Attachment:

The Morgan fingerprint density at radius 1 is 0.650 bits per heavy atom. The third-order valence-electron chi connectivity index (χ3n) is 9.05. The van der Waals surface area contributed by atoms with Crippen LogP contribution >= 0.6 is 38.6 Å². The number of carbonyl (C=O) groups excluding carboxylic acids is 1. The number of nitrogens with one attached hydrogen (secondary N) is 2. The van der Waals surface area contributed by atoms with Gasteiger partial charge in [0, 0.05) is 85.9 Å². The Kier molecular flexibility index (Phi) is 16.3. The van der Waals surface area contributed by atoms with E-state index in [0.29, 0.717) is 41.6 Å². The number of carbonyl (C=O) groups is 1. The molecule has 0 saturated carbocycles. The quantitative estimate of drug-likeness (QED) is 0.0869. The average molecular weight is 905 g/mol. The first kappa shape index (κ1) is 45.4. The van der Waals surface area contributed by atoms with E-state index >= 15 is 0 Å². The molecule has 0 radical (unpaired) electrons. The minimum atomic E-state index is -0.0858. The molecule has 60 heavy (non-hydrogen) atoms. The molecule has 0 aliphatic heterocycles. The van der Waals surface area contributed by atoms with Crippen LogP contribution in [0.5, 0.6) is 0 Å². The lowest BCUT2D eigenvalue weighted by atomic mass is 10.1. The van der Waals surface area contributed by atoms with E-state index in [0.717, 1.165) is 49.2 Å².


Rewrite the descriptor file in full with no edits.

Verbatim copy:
The Morgan fingerprint density at radius 1 is 0.650 bits per heavy atom. The third-order valence-electron chi connectivity index (χ3n) is 9.05. The van der Waals surface area contributed by atoms with Crippen LogP contribution >= 0.6 is 38.6 Å². The number of carbonyl (C=O) groups excluding carboxylic acids is 1. The number of nitrogens with one attached hydrogen (secondary N) is 2. The van der Waals surface area contributed by atoms with Gasteiger partial charge in [0, 0.05) is 85.9 Å². The Kier molecular flexibility index (Phi) is 16.3. The van der Waals surface area contributed by atoms with E-state index in [0.29, 0.717) is 41.6 Å². The number of carbonyl (C=O) groups is 1. The molecule has 0 saturated carbocycles. The quantitative estimate of drug-likeness (QED) is 0.0869. The average molecular weight is 905 g/mol. The first kappa shape index (κ1) is 45.4. The van der Waals surface area contributed by atoms with E-state index >= 15 is 0 Å². The molecule has 0 radical (unpaired) electrons. The minimum atomic E-state index is -0.0858. The molecule has 60 heavy (non-hydrogen) atoms. The molecule has 0 aliphatic heterocycles. The van der Waals surface area contributed by atoms with Crippen LogP contribution in [0.5, 0.6) is 0 Å². The lowest BCUT2D eigenvalue weighted by atomic mass is 10.1. The van der Waals surface area contributed by atoms with E-state index in [0.717, 1.165) is 49.2 Å².